Wednesday, June 06, 2012

Making Something From Nothing

Here's the latest on my homebrew solar-powered Arduino-based remote sensor platform.

Solar + Battery Powered Arduino with Zigbee

The basic parts manifest, clockwise from top left, includes a solar battery charger regulator, an Arduino Uno board with an XBee radio shield and a Xbee Series 1 radio module, a 12V gel cell rechargeable lead-acid battery, and a solar panel designed to recharge 12V batteries. I bought the regulator and solar panel at my local Harbor Freight hardware store in Westminster Colorado. I purchased the Arduino, Xbee radio shield, and Xbee radios over the web from SparkFun Electronics in nearby Boulder Colorado (who are very nice folks, BTW). I also bought some miscellaneous parts and connectors at my local Radio Shack at the Colorado Mills outlet mall in Lakewood Colorado (who know me quite well by now, and have been known to whip out a multimeter when I have a question).

Parts Manifest

Everything except the solar panel fits nicely into a five dollar plastic box I bought at the local Office Depot office supply store in Wheat Ridge Colorado. The box isn't intended to be water tight, just to keep the worst of the elements off the electrical bits.

Inside the Box

Here's a closeup of what gets stuffed into the box. The battery, purchased at my local Interstate Battery store in Arvada Colorado, is the largest and heaviest item, and the most expensive single component as well. What would I do without my Brother thermal label maker?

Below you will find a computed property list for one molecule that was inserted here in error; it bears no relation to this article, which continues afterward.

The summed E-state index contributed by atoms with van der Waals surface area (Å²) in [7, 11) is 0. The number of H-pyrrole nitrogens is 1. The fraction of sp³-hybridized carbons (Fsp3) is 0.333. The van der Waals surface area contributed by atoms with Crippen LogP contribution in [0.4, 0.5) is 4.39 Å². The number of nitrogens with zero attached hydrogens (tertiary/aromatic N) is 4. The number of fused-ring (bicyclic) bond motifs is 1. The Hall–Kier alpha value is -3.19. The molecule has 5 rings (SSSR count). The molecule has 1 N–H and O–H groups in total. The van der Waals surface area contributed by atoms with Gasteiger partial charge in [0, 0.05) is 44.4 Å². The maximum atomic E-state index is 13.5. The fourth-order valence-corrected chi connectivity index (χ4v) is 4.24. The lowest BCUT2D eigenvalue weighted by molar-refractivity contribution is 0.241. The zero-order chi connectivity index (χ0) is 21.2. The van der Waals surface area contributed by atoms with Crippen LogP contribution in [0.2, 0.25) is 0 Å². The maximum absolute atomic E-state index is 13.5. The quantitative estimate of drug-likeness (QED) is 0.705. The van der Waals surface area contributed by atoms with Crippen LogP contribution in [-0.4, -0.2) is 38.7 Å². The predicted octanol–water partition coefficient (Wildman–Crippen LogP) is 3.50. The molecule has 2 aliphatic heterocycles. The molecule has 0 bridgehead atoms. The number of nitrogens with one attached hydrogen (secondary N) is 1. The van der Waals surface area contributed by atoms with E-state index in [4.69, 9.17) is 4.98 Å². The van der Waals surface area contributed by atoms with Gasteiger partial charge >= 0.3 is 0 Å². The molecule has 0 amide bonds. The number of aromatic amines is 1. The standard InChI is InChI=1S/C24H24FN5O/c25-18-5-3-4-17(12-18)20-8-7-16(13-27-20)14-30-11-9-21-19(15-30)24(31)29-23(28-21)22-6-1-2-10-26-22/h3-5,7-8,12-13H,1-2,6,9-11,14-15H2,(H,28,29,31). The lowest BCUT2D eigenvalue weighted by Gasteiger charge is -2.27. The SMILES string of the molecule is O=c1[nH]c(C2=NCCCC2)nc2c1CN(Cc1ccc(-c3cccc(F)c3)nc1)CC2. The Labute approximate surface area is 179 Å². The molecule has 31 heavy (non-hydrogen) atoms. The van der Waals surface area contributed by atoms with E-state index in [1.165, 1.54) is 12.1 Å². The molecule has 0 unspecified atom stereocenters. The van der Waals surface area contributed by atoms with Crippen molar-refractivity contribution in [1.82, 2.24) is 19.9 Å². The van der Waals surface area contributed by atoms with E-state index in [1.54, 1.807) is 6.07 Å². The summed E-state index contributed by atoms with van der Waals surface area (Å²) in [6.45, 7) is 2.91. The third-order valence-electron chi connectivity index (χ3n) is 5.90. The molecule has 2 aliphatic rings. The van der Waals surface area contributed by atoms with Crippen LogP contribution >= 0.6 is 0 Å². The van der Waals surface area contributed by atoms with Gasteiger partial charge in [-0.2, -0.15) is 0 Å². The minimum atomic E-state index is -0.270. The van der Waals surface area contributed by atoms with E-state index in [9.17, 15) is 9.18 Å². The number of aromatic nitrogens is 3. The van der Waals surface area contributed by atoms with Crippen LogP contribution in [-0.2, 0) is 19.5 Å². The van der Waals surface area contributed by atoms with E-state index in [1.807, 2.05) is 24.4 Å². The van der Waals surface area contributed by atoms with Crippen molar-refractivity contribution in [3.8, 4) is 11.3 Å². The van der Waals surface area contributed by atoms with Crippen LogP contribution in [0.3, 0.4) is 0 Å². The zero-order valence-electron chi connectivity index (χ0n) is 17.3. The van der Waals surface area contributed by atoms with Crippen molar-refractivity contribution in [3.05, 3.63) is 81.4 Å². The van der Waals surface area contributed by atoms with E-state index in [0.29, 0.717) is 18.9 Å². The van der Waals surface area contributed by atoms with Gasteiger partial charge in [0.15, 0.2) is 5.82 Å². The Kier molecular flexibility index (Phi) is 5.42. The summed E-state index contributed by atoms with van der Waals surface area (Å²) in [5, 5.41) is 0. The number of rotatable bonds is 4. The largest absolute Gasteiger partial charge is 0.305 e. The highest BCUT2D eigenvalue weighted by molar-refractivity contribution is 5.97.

I used my Dremel tool to cut a tiny slot in the plastic box through which I feed the cable to the solar panel. I also used the Dremel to drill holes in the bottom of the box, which has a bit of a lip around its bottom, so if any moisture does seep into the box it might have a chance of draining out. No air vents though, so we'll see if things get too warm. The box itself will sit in the shade of the roof over my rear deck.

Closed Up

With the lid on you can see that the slot for the cable is conveniently protected by the lip of the lid.

Remote Sensor Platform: Instrument and Power Pod

I sat what I am now calling the "Instrument Pod" on a table on my back deck just to make it less likely that I won't trip over it or kick it over. You can easily see the LEDs on the Arduino, the Xbee shield, and the regulator through the transparent plastic.

Remote Sensor Platform: Solar Panel

The solar panel sits on a couple of zinc-coated nails on the conveniently angled open lattice portion of the south-facing roof over my back deck where it's not shaded by any of the nearby trees. It's pretty secure but can be easily lifted off the nails with a little jiggling. Did I mention that Colorado gets more sunny days than any other state in the U.S.? Sorry, California. I have no idea how weather proof this solar panel is, the instruction sheet wasn't helpful in this regard.

Remote Sensor Platform: Installation

Stepping back a little bit, here's what it all looks like: solar panel above, instrument pod below. I've since moved the table a little further back under the roof to the left where it's more consistently shaded.

Remote Sensor Platform: Logging